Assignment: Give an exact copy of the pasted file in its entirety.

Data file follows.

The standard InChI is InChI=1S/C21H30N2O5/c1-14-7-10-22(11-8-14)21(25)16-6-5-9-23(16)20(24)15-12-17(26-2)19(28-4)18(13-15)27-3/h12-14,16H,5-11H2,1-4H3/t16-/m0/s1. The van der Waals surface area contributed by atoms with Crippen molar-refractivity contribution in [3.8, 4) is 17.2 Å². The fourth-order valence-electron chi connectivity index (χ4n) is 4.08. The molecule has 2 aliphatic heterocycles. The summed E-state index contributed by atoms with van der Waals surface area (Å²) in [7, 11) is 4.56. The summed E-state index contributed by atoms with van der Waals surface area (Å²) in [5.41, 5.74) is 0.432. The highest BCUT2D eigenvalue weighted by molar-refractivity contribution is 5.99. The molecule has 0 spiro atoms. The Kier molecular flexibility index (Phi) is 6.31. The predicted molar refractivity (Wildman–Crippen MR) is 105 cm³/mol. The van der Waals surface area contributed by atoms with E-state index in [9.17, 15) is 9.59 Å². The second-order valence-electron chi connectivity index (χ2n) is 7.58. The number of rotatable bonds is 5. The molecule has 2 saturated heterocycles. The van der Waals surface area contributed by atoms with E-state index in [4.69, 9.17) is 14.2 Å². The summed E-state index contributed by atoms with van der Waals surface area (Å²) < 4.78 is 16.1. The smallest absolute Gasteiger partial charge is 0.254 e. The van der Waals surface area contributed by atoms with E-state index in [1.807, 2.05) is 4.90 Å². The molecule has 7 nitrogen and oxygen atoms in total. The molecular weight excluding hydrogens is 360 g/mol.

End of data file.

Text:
The standard InChI is InChI=1S/C21H30N2O5/c1-14-7-10-22(11-8-14)21(25)16-6-5-9-23(16)20(24)15-12-17(26-2)19(28-4)18(13-15)27-3/h12-14,16H,5-11H2,1-4H3/t16-/m0/s1. The van der Waals surface area contributed by atoms with Crippen molar-refractivity contribution in [3.8, 4) is 17.2 Å². The fourth-order valence-electron chi connectivity index (χ4n) is 4.08. The molecule has 2 aliphatic heterocycles. The summed E-state index contributed by atoms with van der Waals surface area (Å²) in [7, 11) is 4.56. The summed E-state index contributed by atoms with van der Waals surface area (Å²) in [5.41, 5.74) is 0.432. The highest BCUT2D eigenvalue weighted by molar-refractivity contribution is 5.99. The molecule has 0 spiro atoms. The Kier molecular flexibility index (Phi) is 6.31. The predicted molar refractivity (Wildman–Crippen MR) is 105 cm³/mol. The van der Waals surface area contributed by atoms with E-state index in [9.17, 15) is 9.59 Å². The second-order valence-electron chi connectivity index (χ2n) is 7.58. The number of rotatable bonds is 5. The molecule has 2 saturated heterocycles. The van der Waals surface area contributed by atoms with E-state index in [4.69, 9.17) is 14.2 Å². The summed E-state index contributed by atoms with van der Waals surface area (Å²) < 4.78 is 16.1. The smallest absolute Gasteiger partial charge is 0.254 e. The van der Waals surface area contributed by atoms with E-state index in [1.807, 2.05) is 4.90 Å². The molecule has 7 nitrogen and oxygen atoms in total. The molecular weight excluding hydrogens is 360 g/mol.